The recession has not been kind to the theater community, according to Richard Mazda, the artistic director of the Secret Theatre in Long Island City.
Despite the struggles with budget and ticket sales, however, Mazda and his theater group, the Queens Players, which performs various shows at the theater, have not only been riding out the storm but also growing.
On Saturday, the theater celebrated its good fortune with the gala opening of its new, expanded space on 23rd Street.
Mazda said the opening was a major accomplishment for him and his actors because despite rumors that the group and the theater would close, they were able to move forward.
“If you buy into the idea that you’re going to fail, you become a victim,” Mazda said. “But if you talk and think about success and do old-fashioned hard work and elbow grease, you can make anything possible.”
The Queens Players were able to fund the construction of the new space without any major grants. Rather the funds came from ticket sales and donations from fans. Mazda said meticulous planning and good word of mouth generated the money for the new space.
“It was choosing the right shows and working hard with increased marketing to get people inside the building,” he said.
Dozens of actors and theater fans gathered at the new brick and wood space to look at some of the art pieces on display in the studio, such as a large head bust of former President Bill Clinton made of Legos. Following the party, the players put on a performance of the classical love story “Cyrano de Bergerac” by 19th century French playwright Edmond Rostand.
Daniel Wolfe, who performed the title role and has been with the acting group since its inception, said he was impressed with the new performing space and proud the role Queens Players had in making it a reality.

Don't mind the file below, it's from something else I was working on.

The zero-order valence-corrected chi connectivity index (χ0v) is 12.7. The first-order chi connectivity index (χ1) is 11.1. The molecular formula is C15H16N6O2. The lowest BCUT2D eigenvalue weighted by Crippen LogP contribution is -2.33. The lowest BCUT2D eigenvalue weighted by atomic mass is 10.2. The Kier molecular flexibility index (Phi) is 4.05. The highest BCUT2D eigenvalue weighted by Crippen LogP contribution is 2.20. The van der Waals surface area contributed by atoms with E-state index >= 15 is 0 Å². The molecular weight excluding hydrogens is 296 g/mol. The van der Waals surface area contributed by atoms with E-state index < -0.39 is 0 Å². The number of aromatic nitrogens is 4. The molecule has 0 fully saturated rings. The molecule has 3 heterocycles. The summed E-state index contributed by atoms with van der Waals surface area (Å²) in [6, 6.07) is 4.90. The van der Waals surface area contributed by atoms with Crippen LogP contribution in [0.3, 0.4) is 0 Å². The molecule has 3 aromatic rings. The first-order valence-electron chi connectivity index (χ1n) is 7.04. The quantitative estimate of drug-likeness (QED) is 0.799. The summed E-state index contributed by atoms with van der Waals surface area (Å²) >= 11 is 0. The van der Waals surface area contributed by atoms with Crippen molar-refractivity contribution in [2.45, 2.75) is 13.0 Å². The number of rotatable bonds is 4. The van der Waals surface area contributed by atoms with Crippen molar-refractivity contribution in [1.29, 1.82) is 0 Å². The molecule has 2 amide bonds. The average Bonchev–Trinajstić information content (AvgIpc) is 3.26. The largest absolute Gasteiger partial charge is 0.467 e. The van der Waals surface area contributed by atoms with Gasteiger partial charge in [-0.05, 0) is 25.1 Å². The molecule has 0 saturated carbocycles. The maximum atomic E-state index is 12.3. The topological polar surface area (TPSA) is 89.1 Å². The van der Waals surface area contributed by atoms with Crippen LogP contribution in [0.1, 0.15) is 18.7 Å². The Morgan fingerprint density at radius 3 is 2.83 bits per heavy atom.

“It feels great going from one small space and then going to this,” he said.
Mazda, who hails from England, started the Secret Theatre two years ago after he saw that the western Queens neighborhood was beginning to evolve from a former manufacturing area to an artistic haven. The Queens Players perform plays of various genres from Shakespeare to original modern plays written by Queens playwrights.
“I decided this would be a fabulous place to have a theater. I saw as the community was growing, it would have a theater that fit its needs,” he said.
The artistic director was able to assemble a group of actors quickly since there was much hungry and new talent living in the area. Nearly half of the performers live in western Queens, according to Mazda, and this helps to bring their performances closer to the local audience.
“It’s been a happy synchronicity working in Long Island City,” he said.
Reach reporter Ivan Pereira by e-mail at ipereira@c
©2009 Community News Group
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